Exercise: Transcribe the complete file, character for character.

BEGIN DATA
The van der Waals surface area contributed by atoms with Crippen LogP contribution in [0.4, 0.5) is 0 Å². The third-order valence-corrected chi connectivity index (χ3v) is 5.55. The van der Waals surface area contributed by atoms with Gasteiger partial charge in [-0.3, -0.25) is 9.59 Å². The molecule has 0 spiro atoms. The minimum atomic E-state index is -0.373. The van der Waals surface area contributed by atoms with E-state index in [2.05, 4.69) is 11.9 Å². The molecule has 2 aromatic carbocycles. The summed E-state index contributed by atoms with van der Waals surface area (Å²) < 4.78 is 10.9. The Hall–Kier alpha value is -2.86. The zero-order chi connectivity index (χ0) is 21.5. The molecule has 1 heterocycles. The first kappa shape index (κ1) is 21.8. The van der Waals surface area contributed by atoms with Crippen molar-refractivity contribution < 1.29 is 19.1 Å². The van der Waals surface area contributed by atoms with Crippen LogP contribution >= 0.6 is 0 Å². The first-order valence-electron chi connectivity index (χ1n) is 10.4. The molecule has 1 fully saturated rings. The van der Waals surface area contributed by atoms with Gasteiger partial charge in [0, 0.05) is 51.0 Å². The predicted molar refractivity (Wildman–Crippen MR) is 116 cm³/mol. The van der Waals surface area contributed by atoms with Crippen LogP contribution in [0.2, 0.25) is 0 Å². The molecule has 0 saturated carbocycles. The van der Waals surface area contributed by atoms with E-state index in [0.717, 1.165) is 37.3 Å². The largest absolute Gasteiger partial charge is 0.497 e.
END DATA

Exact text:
The van der Waals surface area contributed by atoms with Crippen LogP contribution in [0.4, 0.5) is 0 Å². The third-order valence-corrected chi connectivity index (χ3v) is 5.55. The van der Waals surface area contributed by atoms with Gasteiger partial charge in [-0.3, -0.25) is 9.59 Å². The molecule has 0 spiro atoms. The minimum atomic E-state index is -0.373. The van der Waals surface area contributed by atoms with E-state index in [2.05, 4.69) is 11.9 Å². The molecule has 2 aromatic carbocycles. The summed E-state index contributed by atoms with van der Waals surface area (Å²) < 4.78 is 10.9. The Hall–Kier alpha value is -2.86. The zero-order chi connectivity index (χ0) is 21.5. The molecule has 1 heterocycles. The first kappa shape index (κ1) is 21.8. The van der Waals surface area contributed by atoms with Crippen molar-refractivity contribution < 1.29 is 19.1 Å². The van der Waals surface area contributed by atoms with Crippen LogP contribution >= 0.6 is 0 Å². The first-order valence-electron chi connectivity index (χ1n) is 10.4. The molecule has 1 fully saturated rings. The van der Waals surface area contributed by atoms with Gasteiger partial charge in [0, 0.05) is 51.0 Å². The predicted molar refractivity (Wildman–Crippen MR) is 116 cm³/mol. The van der Waals surface area contributed by atoms with Crippen LogP contribution in [0.2, 0.25) is 0 Å². The molecule has 0 saturated carbocycles. The van der Waals surface area contributed by atoms with E-state index in [0.717, 1.165) is 37.3 Å². The largest absolute Gasteiger partial charge is 0.497 e.